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In English, the sentence I'm trying to say is "I have the book that you wanted to have."

I don't understand why in the German translation, "haben" is not at the end of the sentence. I was under the impression that in German the infinitive verb always goes toward the end of the sentence.

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    What gave you that impression? German subclauses almost always end with the finite verb. It's only some complicated relative clauses that involve both auxiliary and modal verbs which break that rule. (Don't be confused by the fact that the infinitive ending -en is also the ending of some finite forms.) – Kilian Foth Nov 20 '17 at 7:52
  • I am not a native German speaker, but the second sounds awkwardly even for me. Recently, particularly younger Germans, started to not move the verb to the end, but I think in such sentences even they doesn't do it so. Relevant text. – peterh - Reinstate Monica Nov 21 '17 at 3:32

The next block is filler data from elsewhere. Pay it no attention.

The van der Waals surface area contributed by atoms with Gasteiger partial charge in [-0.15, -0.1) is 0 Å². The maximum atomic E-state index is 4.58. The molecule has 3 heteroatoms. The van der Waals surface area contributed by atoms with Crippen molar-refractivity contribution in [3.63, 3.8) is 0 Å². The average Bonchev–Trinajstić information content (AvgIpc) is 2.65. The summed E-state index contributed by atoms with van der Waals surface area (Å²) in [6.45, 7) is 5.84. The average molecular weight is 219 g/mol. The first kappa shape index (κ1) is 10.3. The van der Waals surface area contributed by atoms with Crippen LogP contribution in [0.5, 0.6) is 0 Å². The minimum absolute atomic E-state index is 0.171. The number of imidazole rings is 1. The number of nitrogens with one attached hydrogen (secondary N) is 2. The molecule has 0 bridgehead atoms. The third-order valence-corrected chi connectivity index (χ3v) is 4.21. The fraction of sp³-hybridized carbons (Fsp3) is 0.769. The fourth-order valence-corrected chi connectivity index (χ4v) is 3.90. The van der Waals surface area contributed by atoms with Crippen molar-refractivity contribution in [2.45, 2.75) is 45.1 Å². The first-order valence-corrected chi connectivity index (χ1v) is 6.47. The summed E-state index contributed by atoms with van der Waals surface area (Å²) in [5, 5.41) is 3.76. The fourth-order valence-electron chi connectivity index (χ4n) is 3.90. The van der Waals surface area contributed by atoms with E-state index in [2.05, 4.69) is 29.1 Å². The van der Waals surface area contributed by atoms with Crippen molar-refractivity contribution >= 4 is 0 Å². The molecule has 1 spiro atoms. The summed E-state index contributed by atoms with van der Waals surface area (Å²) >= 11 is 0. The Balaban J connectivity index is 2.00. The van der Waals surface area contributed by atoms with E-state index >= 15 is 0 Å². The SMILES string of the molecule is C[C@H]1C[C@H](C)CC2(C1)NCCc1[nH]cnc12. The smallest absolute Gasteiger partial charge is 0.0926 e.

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In a statement, you would have been right about the infinitive going to the end:

Du wolltest das Buch haben.

But since we have a subordinate clause, the verb is last, not second, so the finite verb goes last, with the infinite verb right before it.

Ich habe das Buch, das du haben wolltest.

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That is because the finite verb is the modal verb wollen here, not haben. Such modal verbs take an infinitive describing the action further:

Ich habe das Buch, dass du haben wolltest.

English does this, too, but the infinitive to have goes to the end, while in German, the finite form wolltest goes to the end.

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    Note that we have a subordinate clause here which is why the finite verb goes last. In a statement there would be a sentence bracket, with the infinite verb last. (Yes, German is complicated!) – RHa Nov 20 '17 at 7:23

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